Who that might be remains to be seen. Short of forming an independent league, the most feasible option for the remaining NASL teams is to jump ship to other competitions. The 30-team USL appears to be the most likely destination in the short term, especially with that league expanding at pace and plotting the formation of a division three set-up in 2019.
The bigger picture
Soccer in North America has come a long way in the 23 years since the USA hosted the best-attended Fifa World Cup in history. Indeed, 21 years after the creation of MLS, demand for the sport has perhaps never been greater. Yet if one certainty of progress is heightened competition, another is that conflicting philosophies will invariably arise.
The ongoing NASL v USSF lawsuit demonstrates the differences of opinion that exist in the region, but it is also a side plot to a wider debate over the future of soccer in a growing and lucrative yet still largely untapped market. It is a debate that spans many battle lines, from the argument over who is best-placed to spearhead the national federation’s growth in future, to the underlying issues of promotion and relegation, the merits of ‘open’ and ‘closed’ business models, and fair pay for men and women.
When the USA failed to qualify for next year’s World Cup in Russia, their fate sealed after an embarrassing defeat to Trinidad & Tobago last month, calls for change grew louder. Inevitably, the fingers of blame pointed squarely at the top of the USSF and, specifically, its longstanding president Sunil Gulati.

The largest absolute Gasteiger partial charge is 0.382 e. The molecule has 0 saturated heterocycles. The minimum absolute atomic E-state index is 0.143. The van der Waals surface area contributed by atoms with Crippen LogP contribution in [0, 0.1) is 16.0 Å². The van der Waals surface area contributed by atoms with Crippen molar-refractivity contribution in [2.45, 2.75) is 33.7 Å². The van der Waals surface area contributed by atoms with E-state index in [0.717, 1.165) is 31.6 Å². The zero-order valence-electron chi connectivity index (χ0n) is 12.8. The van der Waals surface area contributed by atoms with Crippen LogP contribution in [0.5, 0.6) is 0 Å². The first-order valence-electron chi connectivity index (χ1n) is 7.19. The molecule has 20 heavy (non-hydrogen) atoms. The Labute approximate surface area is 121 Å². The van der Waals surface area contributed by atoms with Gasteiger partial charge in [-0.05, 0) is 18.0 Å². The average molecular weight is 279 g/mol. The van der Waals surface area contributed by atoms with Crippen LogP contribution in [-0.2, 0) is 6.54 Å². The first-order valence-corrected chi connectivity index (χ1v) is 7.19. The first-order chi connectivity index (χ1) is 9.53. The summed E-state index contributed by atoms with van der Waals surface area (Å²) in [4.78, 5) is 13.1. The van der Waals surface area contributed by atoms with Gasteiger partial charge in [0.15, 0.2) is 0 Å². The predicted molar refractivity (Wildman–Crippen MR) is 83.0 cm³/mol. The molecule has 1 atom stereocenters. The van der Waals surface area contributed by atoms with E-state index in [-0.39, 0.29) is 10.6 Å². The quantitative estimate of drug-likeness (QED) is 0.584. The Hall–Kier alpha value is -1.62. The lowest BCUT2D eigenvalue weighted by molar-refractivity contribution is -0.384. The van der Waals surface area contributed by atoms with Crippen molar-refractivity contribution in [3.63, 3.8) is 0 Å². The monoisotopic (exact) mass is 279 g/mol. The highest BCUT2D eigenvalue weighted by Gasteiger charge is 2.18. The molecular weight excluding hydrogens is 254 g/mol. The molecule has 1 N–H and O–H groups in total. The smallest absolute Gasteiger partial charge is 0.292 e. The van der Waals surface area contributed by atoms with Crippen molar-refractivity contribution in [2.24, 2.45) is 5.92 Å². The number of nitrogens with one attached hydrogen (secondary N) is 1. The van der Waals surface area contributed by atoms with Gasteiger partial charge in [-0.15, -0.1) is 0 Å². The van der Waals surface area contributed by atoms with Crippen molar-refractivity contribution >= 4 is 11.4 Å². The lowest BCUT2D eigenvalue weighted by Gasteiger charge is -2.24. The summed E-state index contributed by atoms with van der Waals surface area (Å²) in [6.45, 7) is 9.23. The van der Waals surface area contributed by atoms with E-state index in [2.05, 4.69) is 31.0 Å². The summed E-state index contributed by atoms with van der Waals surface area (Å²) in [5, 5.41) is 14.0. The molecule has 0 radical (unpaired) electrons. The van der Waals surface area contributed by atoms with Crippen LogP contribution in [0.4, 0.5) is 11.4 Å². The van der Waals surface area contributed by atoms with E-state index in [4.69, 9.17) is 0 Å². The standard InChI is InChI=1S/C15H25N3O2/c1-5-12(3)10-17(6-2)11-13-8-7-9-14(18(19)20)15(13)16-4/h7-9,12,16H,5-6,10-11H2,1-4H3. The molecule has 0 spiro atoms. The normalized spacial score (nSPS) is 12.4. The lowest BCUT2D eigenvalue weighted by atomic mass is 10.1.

Within the media and the game itself, Gulati has been fiercely criticised for the US national team’s failure, even if he has overseen impressive commercial development of the game during his 11 years as USSF president. Gulati is currently the chair of a US-led bid to bring the World Cup back to North America in 2026, and his influence within Fifa circles is unquestioned. But while the USSF is said to have a financial surplus in excess of US$130 million, Gulati’s decisions on the playing side, especially his selection of national team coaches, have been strongly questioned.